After wanting to try mountain biking for years, I can't believe I finally get to ride in Palestine. And coming to think of it, the terrain in the region is ideal for beginners (like me) as well as experts (like my host Moe).
Moe contacted me through the website to ask if I could add mountain biking to my list of activities, which I was more than happy to do, but only after experiencing it myself. What I learned on our outing was that a) I could quickly get over my fear of slipping and sliding up and down hills b) there are many more beautiful trails waiting to be discovered, and c) I wish more Palestinians would be like my host Moe.
We started at 6am to avoid the heat and be done by late morning, and Moe was kind enough to lend me his super duper bike. He claims to be the only Palestinian to get a loan for a bicycle. I have a good road bike at home, but this mountain bike is really something else! Please also note the creative paving in the background, I just love it!
My host also graciously offered me some delicious cereal and a view over Ramallah before we set off on our bikes through town. Luckily it was early so there were not so many opportunities for people to frown upon my unladylike behavious... especially when cycling through town with padded lycra shorts. I also got to meet his cat and his turtle before leaving.
The first part of the ride was easy - 5km downhill on asphalt, and I tried to ignore the fact that we had to come all the way back up again at some point. We then turned onto a path and I took this photo to commemorate the start of the real mountain biking session while we were still fresh... here is Moe on his spare, not so flash bike.
He explained some basics to me but really I just had to get on the bike and try it out. I was quite cautious at first and tried not to slip, but the tyres are so fat that chances of falling are quite low.
The downhill part finished quite quickly and then we were onto our first climb - also very different compared to what I am used to. The scenery was beautiful and the weather was perfect.
A little while later we came across Moe's friend - an energetic young man who is in charge of a property nearby. He invited us for tea, which meant we had to go back uphill!
Back uphill, we discovered a really special place: a property of about 10,000 square meters, which the owner has converted to a conservation area that anyone can visit. He has planted all kinds of native plants on the property, all even labelled them with a QR code for more info. There are free bbqs, picnic tables, a toilet... really everything you need for a day out. Our friend has also recently completed building an open air theatre on the property.
It was quite inspirational to sip tea in this wonderful place overlooking the hills... as well as... you guessed it... illegal settlements. The photo below shows a settlement built on top of a hill in Area C (60% of the West Bank but controlled by Israel for now. According to the Oslo peace process, this area would be given to Palestine upon successfully becoming a state in 1999). The remnants of a construction site lie beneath - this is a Palestinian construction site that was not allowed to be completed because it did not receive a building permit from Israel.
In fact, Israeli settlers are responsible for most of the mountain biking trails around the West Bank. Being enthusiastic riders themselves, they encourage the Israeli institution responsible for maintaing paths, to extend their services to the West Bank. Which is great in principle, but not when you then consider the politics that come with creating and maintaining paths for settlers, that are not to be used by Palestinians.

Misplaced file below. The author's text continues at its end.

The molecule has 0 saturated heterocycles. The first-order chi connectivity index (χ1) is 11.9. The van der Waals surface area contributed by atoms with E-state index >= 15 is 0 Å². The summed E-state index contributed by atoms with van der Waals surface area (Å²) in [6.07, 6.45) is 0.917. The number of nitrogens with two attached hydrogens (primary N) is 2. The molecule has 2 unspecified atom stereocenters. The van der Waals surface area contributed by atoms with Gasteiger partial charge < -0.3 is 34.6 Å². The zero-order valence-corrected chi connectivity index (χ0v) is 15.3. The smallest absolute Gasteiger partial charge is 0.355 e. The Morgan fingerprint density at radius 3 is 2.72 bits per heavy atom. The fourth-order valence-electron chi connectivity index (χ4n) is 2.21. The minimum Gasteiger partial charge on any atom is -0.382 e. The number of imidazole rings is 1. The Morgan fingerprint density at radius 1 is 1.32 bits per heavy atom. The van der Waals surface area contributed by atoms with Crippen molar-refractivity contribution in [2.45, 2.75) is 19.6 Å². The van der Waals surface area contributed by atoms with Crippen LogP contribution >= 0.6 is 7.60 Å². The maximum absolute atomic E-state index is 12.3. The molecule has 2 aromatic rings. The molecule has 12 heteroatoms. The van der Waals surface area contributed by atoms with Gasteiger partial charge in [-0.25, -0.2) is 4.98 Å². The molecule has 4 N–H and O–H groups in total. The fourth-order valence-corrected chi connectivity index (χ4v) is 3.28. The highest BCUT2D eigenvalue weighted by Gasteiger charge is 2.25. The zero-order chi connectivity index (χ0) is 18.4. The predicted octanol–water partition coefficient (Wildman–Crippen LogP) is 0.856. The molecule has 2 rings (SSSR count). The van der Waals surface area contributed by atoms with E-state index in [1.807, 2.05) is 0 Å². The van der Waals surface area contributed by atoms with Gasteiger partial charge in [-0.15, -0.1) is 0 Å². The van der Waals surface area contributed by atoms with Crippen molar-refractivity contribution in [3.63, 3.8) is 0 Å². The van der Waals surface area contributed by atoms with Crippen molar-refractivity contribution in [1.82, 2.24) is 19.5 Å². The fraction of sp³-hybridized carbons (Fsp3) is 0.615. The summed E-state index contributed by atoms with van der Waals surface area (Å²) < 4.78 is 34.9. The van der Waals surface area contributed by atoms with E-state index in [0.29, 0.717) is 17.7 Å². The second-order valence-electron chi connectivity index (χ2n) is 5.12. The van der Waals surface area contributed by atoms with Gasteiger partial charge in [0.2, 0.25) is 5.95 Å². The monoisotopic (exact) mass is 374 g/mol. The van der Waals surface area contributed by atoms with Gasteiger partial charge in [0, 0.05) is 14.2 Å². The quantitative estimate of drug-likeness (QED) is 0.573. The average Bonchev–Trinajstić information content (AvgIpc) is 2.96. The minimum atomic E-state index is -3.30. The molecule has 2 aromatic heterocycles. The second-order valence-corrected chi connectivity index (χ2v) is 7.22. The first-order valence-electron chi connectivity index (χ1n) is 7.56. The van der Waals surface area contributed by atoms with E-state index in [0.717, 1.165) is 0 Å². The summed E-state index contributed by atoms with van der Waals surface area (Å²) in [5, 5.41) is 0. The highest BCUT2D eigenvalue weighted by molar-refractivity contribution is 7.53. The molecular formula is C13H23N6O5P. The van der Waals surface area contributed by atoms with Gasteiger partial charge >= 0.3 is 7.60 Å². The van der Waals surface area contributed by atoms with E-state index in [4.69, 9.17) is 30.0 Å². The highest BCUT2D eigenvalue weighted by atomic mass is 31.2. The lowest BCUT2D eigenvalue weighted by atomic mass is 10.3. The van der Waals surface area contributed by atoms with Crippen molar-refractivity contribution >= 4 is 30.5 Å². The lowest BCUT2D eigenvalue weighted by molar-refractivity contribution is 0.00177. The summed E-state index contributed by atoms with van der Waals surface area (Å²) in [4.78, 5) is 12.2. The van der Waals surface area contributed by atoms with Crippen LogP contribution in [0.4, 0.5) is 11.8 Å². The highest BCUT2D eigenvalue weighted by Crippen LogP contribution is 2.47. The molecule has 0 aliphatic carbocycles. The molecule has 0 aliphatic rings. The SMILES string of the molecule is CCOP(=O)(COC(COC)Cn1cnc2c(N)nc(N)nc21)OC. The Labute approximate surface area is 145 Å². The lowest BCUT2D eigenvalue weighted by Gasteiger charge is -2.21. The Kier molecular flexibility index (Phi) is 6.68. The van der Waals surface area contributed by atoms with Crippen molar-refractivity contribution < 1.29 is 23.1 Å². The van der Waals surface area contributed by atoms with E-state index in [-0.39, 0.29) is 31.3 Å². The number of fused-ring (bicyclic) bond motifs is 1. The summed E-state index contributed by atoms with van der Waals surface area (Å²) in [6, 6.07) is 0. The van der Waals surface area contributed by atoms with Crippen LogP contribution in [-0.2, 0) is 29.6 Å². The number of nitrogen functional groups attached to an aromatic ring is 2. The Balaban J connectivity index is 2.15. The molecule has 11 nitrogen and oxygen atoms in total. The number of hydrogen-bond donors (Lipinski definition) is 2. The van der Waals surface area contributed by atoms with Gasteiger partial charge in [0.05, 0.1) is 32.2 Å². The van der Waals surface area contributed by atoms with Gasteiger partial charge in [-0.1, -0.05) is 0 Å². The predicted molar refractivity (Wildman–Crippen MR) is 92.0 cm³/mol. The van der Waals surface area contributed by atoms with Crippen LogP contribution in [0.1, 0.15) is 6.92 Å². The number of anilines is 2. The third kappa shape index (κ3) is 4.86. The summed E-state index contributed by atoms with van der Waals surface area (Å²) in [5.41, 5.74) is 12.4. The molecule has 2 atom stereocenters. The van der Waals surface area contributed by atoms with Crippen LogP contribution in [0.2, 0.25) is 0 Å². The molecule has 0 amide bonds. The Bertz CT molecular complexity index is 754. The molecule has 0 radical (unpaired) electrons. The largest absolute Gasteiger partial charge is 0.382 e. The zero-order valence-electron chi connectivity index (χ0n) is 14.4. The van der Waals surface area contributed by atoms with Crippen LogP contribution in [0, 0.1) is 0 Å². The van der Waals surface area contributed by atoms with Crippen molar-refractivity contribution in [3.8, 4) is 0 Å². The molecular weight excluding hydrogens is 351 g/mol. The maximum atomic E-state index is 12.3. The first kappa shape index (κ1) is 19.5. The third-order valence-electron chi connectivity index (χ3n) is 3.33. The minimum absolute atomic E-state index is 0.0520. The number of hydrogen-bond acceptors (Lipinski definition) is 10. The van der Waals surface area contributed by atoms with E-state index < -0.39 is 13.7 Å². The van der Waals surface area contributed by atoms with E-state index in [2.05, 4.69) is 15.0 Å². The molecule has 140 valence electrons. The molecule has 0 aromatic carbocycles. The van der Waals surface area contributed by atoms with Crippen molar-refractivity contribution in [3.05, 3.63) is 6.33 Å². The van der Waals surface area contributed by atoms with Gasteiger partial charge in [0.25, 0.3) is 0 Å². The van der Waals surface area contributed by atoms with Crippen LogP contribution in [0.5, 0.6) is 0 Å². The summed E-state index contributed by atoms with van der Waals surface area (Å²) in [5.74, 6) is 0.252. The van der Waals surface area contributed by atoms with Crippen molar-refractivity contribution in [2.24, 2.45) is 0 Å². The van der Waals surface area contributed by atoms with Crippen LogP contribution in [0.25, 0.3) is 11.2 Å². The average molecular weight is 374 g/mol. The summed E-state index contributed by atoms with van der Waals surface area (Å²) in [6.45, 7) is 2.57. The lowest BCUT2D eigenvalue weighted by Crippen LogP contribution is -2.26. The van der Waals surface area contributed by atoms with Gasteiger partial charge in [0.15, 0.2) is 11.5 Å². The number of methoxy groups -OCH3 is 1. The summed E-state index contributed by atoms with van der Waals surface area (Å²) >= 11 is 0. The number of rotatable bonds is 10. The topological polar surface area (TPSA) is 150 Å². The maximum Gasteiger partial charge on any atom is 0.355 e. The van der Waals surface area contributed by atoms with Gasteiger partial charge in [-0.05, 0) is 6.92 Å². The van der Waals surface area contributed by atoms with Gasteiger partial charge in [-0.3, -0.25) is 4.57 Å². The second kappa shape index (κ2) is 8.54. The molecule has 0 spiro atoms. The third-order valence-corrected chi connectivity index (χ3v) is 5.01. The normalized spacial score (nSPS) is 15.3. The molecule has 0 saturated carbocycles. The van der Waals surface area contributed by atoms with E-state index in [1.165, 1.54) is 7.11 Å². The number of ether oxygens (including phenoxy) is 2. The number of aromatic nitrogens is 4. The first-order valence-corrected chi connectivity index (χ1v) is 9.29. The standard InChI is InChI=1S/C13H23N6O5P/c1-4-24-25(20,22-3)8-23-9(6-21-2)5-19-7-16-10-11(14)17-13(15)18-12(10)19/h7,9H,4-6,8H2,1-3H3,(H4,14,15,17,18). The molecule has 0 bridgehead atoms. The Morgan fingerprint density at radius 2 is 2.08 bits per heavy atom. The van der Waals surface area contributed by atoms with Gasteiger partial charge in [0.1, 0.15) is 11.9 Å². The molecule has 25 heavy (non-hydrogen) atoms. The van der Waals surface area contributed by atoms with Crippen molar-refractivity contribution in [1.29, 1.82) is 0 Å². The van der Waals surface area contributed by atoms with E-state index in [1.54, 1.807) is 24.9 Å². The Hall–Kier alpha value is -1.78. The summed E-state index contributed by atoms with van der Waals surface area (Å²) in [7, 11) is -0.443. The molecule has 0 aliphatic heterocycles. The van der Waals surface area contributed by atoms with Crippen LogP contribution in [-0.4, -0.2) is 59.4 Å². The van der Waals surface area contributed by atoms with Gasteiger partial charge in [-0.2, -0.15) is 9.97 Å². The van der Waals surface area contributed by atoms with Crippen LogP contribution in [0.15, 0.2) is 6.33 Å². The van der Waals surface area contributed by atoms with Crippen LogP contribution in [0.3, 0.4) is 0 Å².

Moe makes the best out of the situation and I found him to be quite an inspirational character. He has only been riding for two years and has found not only a hobby, but also a way to connect with his land on a deeper level. Two years ago, rather than spending his time in cafes smoking and playing cards, Moe and his friend decided to buy cheap bicycles to ride around Ramallah. For Moe this quickly turned into a passion: he set up a facebook group, got a better bike and now even guides groups. His ambition is to have his own company at some point, renting out bikes and guiding more groups. Through his work he also has access to a permit to visit Israel, which he uses on weekends to meet up with Palestinian bikers based there. He now has a huge network of friends that travel around the country exploring different biking paths. It is so great to see his face light up when he speaks of how he has discovered his country through mountain biking, and he hopes that more Palestinians, including girls, take up mountain biking.
He shared many horror stories with me about the challenges he has faced as a West Bank Palestinian mountain-biker. Not surprisingly, there are no proper processes for dealing with bicylces at check points into Israel, which in many cases just results in the soldiers sending him back home rather than trying to work out a solution. His bike does not fit into scanning machines and he has been threatened with machine guns when he has tried to retrieve his bike after crossing the checkpoint. For international visitors, travelling with a bike is not a problem. But despite the complications, he maintains a positive outlook and is quite creative in getting around these barriers.
So overall I had a great time, and hopefully next time I will be able to join Moe and his group in the hills near Jericho. The photos look amazing (see below for some photos that I borrowed from his facebook page):
Please check out the Palestine Riders facebook page and get in touch with Moe for more information on how you can join and experience Mountain biking for yourself.